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Clement John Mead

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Lieutenant-Colonel Clement John Mead, (1832-1876)

1876 Obituary Age 44 years, Lieutenant-Colonal Royal Artilery, Bengal Staff Corps, Engineer in chief P.W.D. Agra. [1]


1877 Obituary [2]

LIEUTENANT-COLONEL CLEMENT JOHN MEAD, son of the late John Clement Mead, of Keppel Street, Russell Square, architect of the first General Post Office, &C., was born on the 19th of April, 1832.

After passing through Addiscombe in 1849-50, and qualifying for the Bengal Artillery, he joined his regiment at Dum-Dum in 1851, and on the breaking out of the Burnlese War, for which he afterwards received the medal, was ordered, in 1852, to Akyab and Kyouk Phoo. At this time he was selected, being then only twenty years of age, to survey and report on the Aeng Pass, by which it was intended to send troops to Burmah, and in the following year he was intrusted with the construction of the road still known as "Mead’s Road." The region thus traversed was an unknown track of hill-country, covered with dense forest jungle, and sparsely inhabited by wild and fierce tribes, in a state of chronic war amongst themselves. On one occasion, when the small survey party entered a village at the end of a tiring day's march, the head-man, or chief of the local tribe, gravely inquired if Lieutenant Mead would object to his guides being executed, as the local tribe was at deadly feud with the newcomers! As may be imagined, it was not always an easy task to maintain peace and order amongst such a barbarous and utterly lawless population. Indeed dangers and hardships, for want of the ordinary necessaries of life, food and shelter, in a most trying climate to European constitutions, were encountered, which could only have been successfully dealt with by such a firm yet always kindly and even-tempered nature. In these early days he won the respect and affectionate confidence of the natives, and never, to the last, ceased to arouse and influence their worthier feelings.

For his services at this time Lieutenant Mead was twice thanked in Public Orders by Lord Dalhousie. But clearing jungle in India is well known to be a most deadly employment : his subordinates on the work one after the other died at their post, or were invalided; and he was at last, after trying a short, ineffectual leave to the Straits for the restoration of his health, compelled to apply for sick-certificate and permission to return to Europe. On passing through Calcutta, however, at the close of 1857, his services were temporarily requested by the military authorities, and he was placed in command of a battery, hastily raised and manned by sailors of the Indian navy, stationed at Barrackpore for the protection of the inhabitants of Calcutta, in the event of disturbances, anticipated at that moment with keen anxiety. Lieutenant Mead‘s health was, however, so shaken that he was, in truth, utterly unfit for active service, and as soon as it was possible to release him from his post, the doctors insisted on his return to England as a measure of urgent necessity.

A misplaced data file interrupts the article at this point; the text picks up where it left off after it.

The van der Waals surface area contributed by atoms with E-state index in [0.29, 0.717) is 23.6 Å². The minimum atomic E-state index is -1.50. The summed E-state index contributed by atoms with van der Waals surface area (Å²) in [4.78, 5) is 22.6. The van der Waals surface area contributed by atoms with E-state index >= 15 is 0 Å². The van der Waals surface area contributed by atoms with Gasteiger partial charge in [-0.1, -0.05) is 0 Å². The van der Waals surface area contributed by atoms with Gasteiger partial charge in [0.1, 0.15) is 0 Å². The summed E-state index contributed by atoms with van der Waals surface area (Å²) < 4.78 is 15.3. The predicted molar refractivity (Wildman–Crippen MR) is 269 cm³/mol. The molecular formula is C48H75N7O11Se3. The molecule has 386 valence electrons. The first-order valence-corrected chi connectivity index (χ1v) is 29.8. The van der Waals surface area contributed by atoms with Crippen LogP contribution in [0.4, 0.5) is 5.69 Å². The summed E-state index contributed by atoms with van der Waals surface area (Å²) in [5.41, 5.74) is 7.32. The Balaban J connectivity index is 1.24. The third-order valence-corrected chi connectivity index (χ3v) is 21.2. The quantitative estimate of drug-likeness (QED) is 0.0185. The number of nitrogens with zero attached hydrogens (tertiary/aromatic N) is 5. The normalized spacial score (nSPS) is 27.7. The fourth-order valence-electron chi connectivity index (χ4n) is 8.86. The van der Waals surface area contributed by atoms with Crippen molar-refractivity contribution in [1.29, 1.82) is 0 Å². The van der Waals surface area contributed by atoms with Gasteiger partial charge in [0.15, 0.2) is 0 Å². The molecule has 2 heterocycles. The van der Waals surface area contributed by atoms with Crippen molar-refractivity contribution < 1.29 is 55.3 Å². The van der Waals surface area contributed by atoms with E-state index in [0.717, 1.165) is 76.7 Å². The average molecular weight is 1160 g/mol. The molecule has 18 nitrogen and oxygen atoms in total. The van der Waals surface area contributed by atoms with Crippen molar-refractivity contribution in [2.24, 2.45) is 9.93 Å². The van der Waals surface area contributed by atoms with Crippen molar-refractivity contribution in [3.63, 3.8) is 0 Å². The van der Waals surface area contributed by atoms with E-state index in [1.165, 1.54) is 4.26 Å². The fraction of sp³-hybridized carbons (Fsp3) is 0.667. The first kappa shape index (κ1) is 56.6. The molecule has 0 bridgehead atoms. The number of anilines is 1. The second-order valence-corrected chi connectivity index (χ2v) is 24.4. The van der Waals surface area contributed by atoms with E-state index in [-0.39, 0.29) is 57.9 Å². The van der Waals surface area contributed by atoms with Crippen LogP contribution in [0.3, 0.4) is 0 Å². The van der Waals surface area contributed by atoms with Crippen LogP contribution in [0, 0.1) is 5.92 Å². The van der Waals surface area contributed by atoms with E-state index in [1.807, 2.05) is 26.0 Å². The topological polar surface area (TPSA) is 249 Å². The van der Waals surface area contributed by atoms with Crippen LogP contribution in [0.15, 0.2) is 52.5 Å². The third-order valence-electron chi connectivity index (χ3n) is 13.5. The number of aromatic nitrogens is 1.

He arrived in England in the spring of 1858, and, after a short rest, adopted the unusual course of entering an engineering establishment, then largely engaged on iron girders, bridges, and general constructive work, and here he made himself practically acquainted with the details of such work, which he found later of the utmost value, since it enabled him to show with his own hands to native workmen how “riveting up” and similar work should be done.

At the beginning of 1859 Captain Mead was again in India, when he was employed in the Public Works Department, first at Patna, then at Sherghotty and Nagpore, and was mainly instrumental in constructing what is known as the "Nizam’s Railway" at Hyderabad, and furthering the objects of the Berar Exhibition as regarded the machinery department.

The last four years of his life were spent on the survey, laying out and arranging, as Engineer-in-Chief, for the construction of the "Sindia Railway" from Agra to Gwalior, which, among other works, included a viaduct of fourteen spans of 200 feet each, on piers about 115 feet high, to cross the river Chumbal. The plans and estimates for these works have been accepted by Government, and the contract taken.

He left Agra, at the beginning of July 1876, on three months’ privilege leave-perhaps his first real holiday. While crossing between Calais and Dover, during the night, he is supposed to have caught the cold which led to his illness and unexpected death on the 27th of August, at the early age of forty-four. He was gazetted Lieutenant-Colonel only a day or two before he died, and leaves a widow and seven children.

Colonel Mead was elected an Associate of the Institution on the 1st of February, 1859.


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